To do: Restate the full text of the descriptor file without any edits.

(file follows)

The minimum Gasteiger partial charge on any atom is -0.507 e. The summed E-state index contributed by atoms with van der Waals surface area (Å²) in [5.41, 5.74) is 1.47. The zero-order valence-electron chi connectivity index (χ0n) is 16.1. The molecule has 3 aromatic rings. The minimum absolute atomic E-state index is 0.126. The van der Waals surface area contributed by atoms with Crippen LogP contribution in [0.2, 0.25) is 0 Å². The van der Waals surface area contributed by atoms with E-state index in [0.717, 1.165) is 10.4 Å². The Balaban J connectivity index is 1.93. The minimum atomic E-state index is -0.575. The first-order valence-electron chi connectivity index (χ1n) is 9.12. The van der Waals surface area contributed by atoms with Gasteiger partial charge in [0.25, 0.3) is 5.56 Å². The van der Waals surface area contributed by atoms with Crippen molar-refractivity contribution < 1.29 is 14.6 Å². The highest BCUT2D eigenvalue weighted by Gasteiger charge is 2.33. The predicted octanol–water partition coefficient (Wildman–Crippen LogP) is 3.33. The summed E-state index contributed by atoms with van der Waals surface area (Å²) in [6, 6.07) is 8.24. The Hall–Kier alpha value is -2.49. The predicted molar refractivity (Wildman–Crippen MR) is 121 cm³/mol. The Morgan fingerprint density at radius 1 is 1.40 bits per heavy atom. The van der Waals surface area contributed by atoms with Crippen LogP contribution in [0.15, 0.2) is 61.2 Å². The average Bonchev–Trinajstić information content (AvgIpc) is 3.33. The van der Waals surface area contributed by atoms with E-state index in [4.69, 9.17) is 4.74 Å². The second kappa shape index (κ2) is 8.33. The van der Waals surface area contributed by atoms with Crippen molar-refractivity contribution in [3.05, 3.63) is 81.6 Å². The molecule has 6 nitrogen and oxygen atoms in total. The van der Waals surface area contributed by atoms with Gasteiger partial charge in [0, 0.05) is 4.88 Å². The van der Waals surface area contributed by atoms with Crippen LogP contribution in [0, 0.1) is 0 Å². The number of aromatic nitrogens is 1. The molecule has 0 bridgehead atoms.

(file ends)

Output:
The minimum Gasteiger partial charge on any atom is -0.507 e. The summed E-state index contributed by atoms with van der Waals surface area (Å²) in [5.41, 5.74) is 1.47. The zero-order valence-electron chi connectivity index (χ0n) is 16.1. The molecule has 3 aromatic rings. The minimum absolute atomic E-state index is 0.126. The van der Waals surface area contributed by atoms with Crippen LogP contribution in [0.2, 0.25) is 0 Å². The van der Waals surface area contributed by atoms with E-state index in [0.717, 1.165) is 10.4 Å². The Balaban J connectivity index is 1.93. The minimum atomic E-state index is -0.575. The first-order valence-electron chi connectivity index (χ1n) is 9.12. The van der Waals surface area contributed by atoms with Gasteiger partial charge in [0.25, 0.3) is 5.56 Å². The van der Waals surface area contributed by atoms with Crippen molar-refractivity contribution < 1.29 is 14.6 Å². The highest BCUT2D eigenvalue weighted by Gasteiger charge is 2.33. The predicted octanol–water partition coefficient (Wildman–Crippen LogP) is 3.33. The summed E-state index contributed by atoms with van der Waals surface area (Å²) in [6, 6.07) is 8.24. The Hall–Kier alpha value is -2.49. The predicted molar refractivity (Wildman–Crippen MR) is 121 cm³/mol. The Morgan fingerprint density at radius 1 is 1.40 bits per heavy atom. The van der Waals surface area contributed by atoms with Crippen LogP contribution in [0.15, 0.2) is 61.2 Å². The average Bonchev–Trinajstić information content (AvgIpc) is 3.33. The van der Waals surface area contributed by atoms with E-state index in [4.69, 9.17) is 4.74 Å². The second kappa shape index (κ2) is 8.33. The van der Waals surface area contributed by atoms with Crippen molar-refractivity contribution in [3.05, 3.63) is 81.6 Å². The molecule has 6 nitrogen and oxygen atoms in total. The van der Waals surface area contributed by atoms with Gasteiger partial charge in [0, 0.05) is 4.88 Å². The van der Waals surface area contributed by atoms with Crippen LogP contribution in [0, 0.1) is 0 Å². The number of aromatic nitrogens is 1. The molecule has 0 bridgehead atoms.